Engineers at the Jet Propulsion Laboratory in Pasadena, Calif., have been working to free NASA's Spirit rover from a soft patch of Mars soil for more than two weeks now, but progress in the struggle has been hard to come by. After a series of attempted extraction moves, Spirit has budged, but not by much. By the end of a drive on November 28, which ended prematurely when one of the rover's wheels stalled, Spirit had spun its wheels a linear distance of 9.5 meters but had moved forward only 16 millimeters. (It had also sunk five millimeters downward.)

The robotic explorer became embedded in soft soil more than seven months ago, and its operators carefully weighed escape options before commencing drive attempts on November 17. The plan is to move Spirit forward, retracing its path so as to avoid breaking new ground. (The rover had been driving backward for years because of a front wheel failure.)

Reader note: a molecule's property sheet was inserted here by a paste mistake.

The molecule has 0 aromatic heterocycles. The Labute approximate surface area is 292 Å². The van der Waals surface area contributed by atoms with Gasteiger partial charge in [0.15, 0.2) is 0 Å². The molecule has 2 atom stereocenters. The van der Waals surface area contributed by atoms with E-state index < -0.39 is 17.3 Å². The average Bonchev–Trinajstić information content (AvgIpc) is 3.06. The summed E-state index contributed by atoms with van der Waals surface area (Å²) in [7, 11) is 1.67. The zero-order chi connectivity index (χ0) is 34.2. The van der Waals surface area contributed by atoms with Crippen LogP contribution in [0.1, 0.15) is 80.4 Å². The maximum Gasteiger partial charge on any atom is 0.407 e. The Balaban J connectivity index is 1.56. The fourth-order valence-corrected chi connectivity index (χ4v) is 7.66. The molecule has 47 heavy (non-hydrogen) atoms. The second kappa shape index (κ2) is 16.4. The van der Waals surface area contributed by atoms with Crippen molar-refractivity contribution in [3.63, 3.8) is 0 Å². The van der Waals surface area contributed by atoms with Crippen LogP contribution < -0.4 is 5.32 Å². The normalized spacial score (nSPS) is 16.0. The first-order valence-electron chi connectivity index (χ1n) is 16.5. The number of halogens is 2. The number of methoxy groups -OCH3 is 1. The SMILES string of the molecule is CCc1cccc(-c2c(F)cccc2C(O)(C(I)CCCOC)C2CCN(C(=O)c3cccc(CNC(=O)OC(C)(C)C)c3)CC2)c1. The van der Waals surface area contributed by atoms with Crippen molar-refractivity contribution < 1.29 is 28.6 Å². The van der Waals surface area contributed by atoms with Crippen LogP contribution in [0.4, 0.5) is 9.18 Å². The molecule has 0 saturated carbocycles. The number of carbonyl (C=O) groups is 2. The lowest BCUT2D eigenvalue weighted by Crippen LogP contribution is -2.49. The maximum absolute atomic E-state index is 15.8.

Mission managers have cautioned that Spirit may never extricate itself from Troy, as the troublesome area of Mars has become known. But the rover, along with its more mobile twin Opportunity, has long outlived its original assignment. Tapped for three-month missions on the Red Planet, both Spirit and Opportunity will mark their six-year anniversaries of reaching Mars early next year.